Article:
Big Girl and Petunia grew up on some land just off U.S. 84 near Ashford.
Now, several months on their own, they wander through the yards of local residents searching for food.
Calvin Blair and his wife feed the two pot bellied pigs, who were left behind by his former neighbors.
But Blair said the pigs, who are also blind, have been left to fend for themselves, destroying whatever is in their path as they search for food. He said the pigs have been an ongoing issue for several months.
“They were pets. They were pot bellied pigs that have turned into 500 pound hogs,” Blair said. “We’re not talking little pigs anymore. We’re talking about 500 pound hogs.”
Blair said the pigs destroyed the homemade greenhouse in his front yard and all the plants inside it. He said some of the plants were keepsakes from the funerals for his parents and brother.
“We had plants in there that I brought home from all of their funerals,” Blair said. “What kind of person raises animals and then goes off and leaves them?”
Blair, who said he can’t afford to feed the pigs, has asked his former neighbors several times to remove the pigs, and they’ve refused to come and get the pigs.
“I ain’t got much, but what I have I don’t want destroyed. Don’t get me wrong, I’m an animal lover, I got 12 cats and a dog,” Blair said. “We fix them, we feed them until they die, that’s what you’re supposed to do.”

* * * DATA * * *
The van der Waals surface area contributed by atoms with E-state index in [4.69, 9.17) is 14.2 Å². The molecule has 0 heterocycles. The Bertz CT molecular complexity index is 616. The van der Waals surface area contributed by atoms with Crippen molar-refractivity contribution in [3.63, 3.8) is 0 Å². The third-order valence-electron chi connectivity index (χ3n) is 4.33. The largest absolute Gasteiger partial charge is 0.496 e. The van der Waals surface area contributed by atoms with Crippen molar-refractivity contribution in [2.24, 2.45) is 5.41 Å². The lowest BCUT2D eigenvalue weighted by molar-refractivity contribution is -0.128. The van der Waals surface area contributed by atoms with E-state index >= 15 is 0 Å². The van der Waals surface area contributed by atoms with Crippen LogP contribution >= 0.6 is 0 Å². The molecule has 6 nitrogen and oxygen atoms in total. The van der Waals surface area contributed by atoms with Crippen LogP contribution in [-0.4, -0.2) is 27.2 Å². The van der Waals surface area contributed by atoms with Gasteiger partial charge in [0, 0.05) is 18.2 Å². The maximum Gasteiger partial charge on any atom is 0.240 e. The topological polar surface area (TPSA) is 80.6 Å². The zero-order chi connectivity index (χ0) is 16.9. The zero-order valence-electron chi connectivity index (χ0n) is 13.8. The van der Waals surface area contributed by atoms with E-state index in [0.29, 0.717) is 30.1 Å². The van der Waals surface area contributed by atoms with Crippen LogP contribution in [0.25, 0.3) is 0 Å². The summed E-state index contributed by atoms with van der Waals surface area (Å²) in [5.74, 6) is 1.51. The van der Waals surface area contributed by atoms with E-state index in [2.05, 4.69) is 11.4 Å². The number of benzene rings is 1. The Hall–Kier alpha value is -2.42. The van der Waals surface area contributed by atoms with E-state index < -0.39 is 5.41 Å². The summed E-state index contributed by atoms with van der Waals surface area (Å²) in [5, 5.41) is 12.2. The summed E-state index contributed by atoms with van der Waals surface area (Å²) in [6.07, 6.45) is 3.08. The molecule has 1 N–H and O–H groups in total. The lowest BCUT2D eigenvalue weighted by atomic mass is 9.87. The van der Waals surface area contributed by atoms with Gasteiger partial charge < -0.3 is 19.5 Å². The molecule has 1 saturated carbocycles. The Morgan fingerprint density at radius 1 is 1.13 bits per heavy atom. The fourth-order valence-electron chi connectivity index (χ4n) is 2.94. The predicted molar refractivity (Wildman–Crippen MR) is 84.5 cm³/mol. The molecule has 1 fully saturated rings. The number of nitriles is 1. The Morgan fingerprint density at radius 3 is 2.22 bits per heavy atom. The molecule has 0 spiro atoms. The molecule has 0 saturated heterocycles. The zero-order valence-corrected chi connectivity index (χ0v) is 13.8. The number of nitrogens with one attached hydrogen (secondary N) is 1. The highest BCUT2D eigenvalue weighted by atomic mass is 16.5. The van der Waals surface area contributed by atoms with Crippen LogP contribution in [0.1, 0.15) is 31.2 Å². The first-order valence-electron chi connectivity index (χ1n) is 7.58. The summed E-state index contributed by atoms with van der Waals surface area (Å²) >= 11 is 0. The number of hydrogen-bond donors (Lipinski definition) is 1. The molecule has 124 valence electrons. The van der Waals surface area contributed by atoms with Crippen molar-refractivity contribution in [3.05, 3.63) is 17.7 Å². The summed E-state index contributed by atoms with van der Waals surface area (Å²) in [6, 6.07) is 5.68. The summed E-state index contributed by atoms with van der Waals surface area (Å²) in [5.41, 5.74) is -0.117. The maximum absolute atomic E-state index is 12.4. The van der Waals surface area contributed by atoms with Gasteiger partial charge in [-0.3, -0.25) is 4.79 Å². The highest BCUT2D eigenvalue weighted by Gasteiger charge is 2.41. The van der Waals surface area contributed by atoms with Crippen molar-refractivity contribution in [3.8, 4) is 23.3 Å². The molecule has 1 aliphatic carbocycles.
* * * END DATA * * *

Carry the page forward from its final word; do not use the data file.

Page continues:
Blair said the owners told him to shoot the pigs. He just wants someone to take responsibility for the animals.
“They tear things up because they can’t see what they’re doing,” Blair said. “These hogs are blind. They can’t even see and are moving around this property by sense of smell.”
Blair said he’d take care of them but he can’t afford to construct a pen and feed them. Blair is on disability after he suffered a broken neck in 1998 from a river diving accident, which he said has resulted in more than 28 surgeries in a dozen years.
“If they want me to keep them they can build me a pen and supply me with the food,” Blair said. “You should not be able to move off and abandon your animals like this. If you abandon an animal like that it’s cruelty. When you abandon blind animals you’re not abandoning animals that can fend for themselves.”
A phone call made to the owner’s phone by an Eagle reporter went unanswered, and was met with a message of a full voicemail box.
After no action continued to be taken by the owners, Blair recently contacted the Houston County Sheriff’s Office to see what legal action could be taken.
Houston County Sheriff’s Capt. Jeff Carlisle, the supervisor over patrol deputies, said a deputy responded to the complaint filed by Blair with the sheriff’s office. He said the sheriff’s office has heard from more than one neighbor about damages caused by the pigs.
“They just don’t need to leave them out there. They’re tearing other people’s property,” Carlisle said. “We’ve made contact with the owners of the pigs and they are making arrangements at this point to try and get the pigs moved.”
Carlisle said if the pigs are not moved, the sheriff’s office could look into some type of criminal neglect charge. He said any damages caused by the pigs could result in civil actions filed by the owners of the damaged property.
“Our biggest concern is the pigs are taken care of,” Carlisle said. “It is a situation at this point we’d prefer they step up and move the pigs.”